Bhutto had achieved popularity for her dynamism but was criticised for bad governance.
|Bhutto described her supporters as the “real” Pakistan [AFP]|
Benazir Bhutto, the former prime minister of Pakistan, says she hopes she can “live up to the expectations” of her supporters after ending eight years of self-exile.
An estimated 250,000 people packed the streets of Karachi, the country’s biggest city and a stronghold of Bhutto’s Pakistan’s Peoples Party (PPP) – to celebrate her return.
“I am thankful to God, I am very happy that I’m back in my country and I was dreaming of this day,” a tearful Bhutto said as she arrived from Dubai on Thursday.
Bhutto has returned to Pakistan to lead the PPP in forthcoming national elections that are aimed at returning the country to civilian rule.
“These people are the real Pakistan, the decent and hardworking middle and working classes who want to be in power so they can build a moderate, modern nation where everyone has equality,” she said.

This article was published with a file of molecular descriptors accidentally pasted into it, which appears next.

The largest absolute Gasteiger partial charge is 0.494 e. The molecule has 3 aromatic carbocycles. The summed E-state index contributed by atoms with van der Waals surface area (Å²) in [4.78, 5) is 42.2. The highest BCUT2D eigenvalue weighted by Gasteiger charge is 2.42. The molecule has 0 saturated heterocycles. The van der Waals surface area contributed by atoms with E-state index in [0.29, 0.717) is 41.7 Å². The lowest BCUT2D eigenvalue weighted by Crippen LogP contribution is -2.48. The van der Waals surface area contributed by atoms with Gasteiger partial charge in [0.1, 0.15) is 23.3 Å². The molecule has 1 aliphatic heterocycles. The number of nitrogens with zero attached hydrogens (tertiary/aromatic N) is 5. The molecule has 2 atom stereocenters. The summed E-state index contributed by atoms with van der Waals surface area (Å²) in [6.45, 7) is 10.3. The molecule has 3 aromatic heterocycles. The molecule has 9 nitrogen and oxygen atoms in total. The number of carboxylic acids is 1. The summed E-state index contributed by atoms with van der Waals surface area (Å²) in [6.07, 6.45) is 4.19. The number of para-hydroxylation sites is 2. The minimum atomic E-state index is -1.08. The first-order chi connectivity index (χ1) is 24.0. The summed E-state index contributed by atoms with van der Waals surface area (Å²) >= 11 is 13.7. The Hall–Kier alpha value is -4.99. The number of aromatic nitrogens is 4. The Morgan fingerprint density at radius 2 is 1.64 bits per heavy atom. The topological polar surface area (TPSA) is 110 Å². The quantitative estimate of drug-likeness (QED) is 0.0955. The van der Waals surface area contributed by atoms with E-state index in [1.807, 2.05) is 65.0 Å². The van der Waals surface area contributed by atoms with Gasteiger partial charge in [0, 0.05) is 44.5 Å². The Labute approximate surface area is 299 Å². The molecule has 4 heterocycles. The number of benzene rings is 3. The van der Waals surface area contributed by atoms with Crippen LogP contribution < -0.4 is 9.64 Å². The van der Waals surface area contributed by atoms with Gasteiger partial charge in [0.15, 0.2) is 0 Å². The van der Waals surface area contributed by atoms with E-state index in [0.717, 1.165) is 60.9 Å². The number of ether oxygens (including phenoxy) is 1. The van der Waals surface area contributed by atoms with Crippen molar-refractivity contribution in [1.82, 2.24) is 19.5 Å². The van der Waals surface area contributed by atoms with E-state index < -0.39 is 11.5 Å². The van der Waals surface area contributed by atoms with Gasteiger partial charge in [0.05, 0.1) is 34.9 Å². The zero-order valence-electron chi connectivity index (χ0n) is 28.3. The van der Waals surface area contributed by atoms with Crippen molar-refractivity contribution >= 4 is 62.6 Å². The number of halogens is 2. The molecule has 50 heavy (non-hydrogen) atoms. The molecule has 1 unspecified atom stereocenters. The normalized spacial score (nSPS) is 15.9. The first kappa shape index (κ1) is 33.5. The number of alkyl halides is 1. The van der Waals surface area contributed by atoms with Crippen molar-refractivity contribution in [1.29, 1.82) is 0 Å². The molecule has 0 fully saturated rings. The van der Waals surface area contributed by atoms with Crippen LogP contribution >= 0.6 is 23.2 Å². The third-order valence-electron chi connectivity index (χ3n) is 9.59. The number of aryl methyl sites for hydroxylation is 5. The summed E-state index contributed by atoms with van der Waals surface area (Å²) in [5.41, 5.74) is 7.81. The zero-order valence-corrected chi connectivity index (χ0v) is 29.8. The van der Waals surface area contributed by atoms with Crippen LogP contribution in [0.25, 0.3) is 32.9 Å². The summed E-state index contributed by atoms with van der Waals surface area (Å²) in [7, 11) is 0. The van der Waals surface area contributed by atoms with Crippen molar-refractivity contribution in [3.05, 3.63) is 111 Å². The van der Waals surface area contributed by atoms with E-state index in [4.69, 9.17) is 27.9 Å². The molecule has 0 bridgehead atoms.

‘Free and fair’
Bhutto stood on a truck designed to withstand a bomb attack as it edged through the throng outside the airport, ignoring police advice to keep behind its bullet proof glass.
“Pakistan needs a military leader who can control both civil and possible military extremism”
Creative_person01, Islamabad, Pakistan
“Now that the people have given their verdict, it is necessary that the elections should be free and fair,” she said before setting off at the head of a procession through Karachi that was likely to last for hours.
“I love Benazir and we are here to safeguard her life. I can sacrifice my life for her,” said Abdul Majid Mirani, a guard in a 5,000-strong private army tasked with protecting her.
While Karachi came to a standstill for Bhutto’s homecoming, Pervez Musharraf, the Pakistani president, spent the morning at his army offices in Rawalpindi, with no official engagements scheduled, an aide said.
Bhutto left Pakistan in 1999 to avoid corruption charges during her second term as prime minister.
But there is strong speculation Musharraf will end up sharing power with Bhutto after national elections due in early January.
The US is believed to have encouraged their alliance in order to keep Pakistan, its ally, committed to fighting al-Qaeda and supportive of Nato’s work in Afghanistan.
|An estimated quarter of a million
people greeted Bhutto [AFP]
Kamal Hyder, Al Jazeera’s correspondent in Islamabad, says it was business as usual in Pakistan’s capital on Thursday and Bhutto’s return may further highlight ideological divisions within Pakistani society.